“At first glance, consultations are an opportunity for organisations and individuals to shape a particular policy intervention through their responses. The architects of Plan S have granted the public an opportunity to voice their concerns with the expectation that these concerns are both heard and taken onboard in the resulting policy. This reading appeals to liberal-democratic notions of governance that assume the correct way to proceed will prevail, or that a compromise can be reached, if people can air their grievances through open and frank exchange of ideas.
The problem with such a conception of policy consultations is that it isn’t in clear how they should work: Whose comments should be taken into account (and are they weighted somehow)? Who gets to speak for whom? How do the Plan S architects incorporate such divergent and often oppositional feedback? Put simply, it is unclear how such feedback could ever result in a representative and fair process if all responses have to be accounted for somehow. Policy consultations are thus not an exercise in radical democracy….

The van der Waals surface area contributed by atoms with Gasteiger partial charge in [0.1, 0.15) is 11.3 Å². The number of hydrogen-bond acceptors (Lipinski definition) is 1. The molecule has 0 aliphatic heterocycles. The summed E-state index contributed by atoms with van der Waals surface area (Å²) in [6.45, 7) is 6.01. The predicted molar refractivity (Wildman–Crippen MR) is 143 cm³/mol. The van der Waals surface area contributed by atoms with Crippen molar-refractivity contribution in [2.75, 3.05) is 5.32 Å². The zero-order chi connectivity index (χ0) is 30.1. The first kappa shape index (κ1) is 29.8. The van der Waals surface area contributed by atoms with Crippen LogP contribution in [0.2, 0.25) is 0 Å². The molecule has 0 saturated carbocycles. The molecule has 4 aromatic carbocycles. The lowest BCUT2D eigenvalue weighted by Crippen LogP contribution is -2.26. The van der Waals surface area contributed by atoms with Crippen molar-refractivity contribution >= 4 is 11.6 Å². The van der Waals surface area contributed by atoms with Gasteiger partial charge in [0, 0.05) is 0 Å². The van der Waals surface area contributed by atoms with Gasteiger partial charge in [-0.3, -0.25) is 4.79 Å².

In my PhD thesis, I looked at the creation of the HEFCE policy for open access for the next Research Excellence Framework. From reading a number of the consultation responses, and interviewing one of the policymakers at HEFCE, it became clear to me that the consultation was used to position actors in blocs so as to justify certain elements of the policy. For example, HEFCE were able to point to the consultation responses from learned societies and commercial publishers in order to make the case for a longer embargo length, even though many responses from different actors argued that embargos should be shorter. Learned societies and publishers were positioned by HEFCE as two different kinds of actors (the voices of academics and publishers) even though they both have a financial interest in the profits of the academic publishing industry. The consultation was thus used to justify (rather than reform) certain elements of the policy in accordance with the wishes of certain actors. The divergent responses to the consultation are helpful because they allow policymakers to cherrypick evidence that can make the policy more acceptable and seem more thought through….”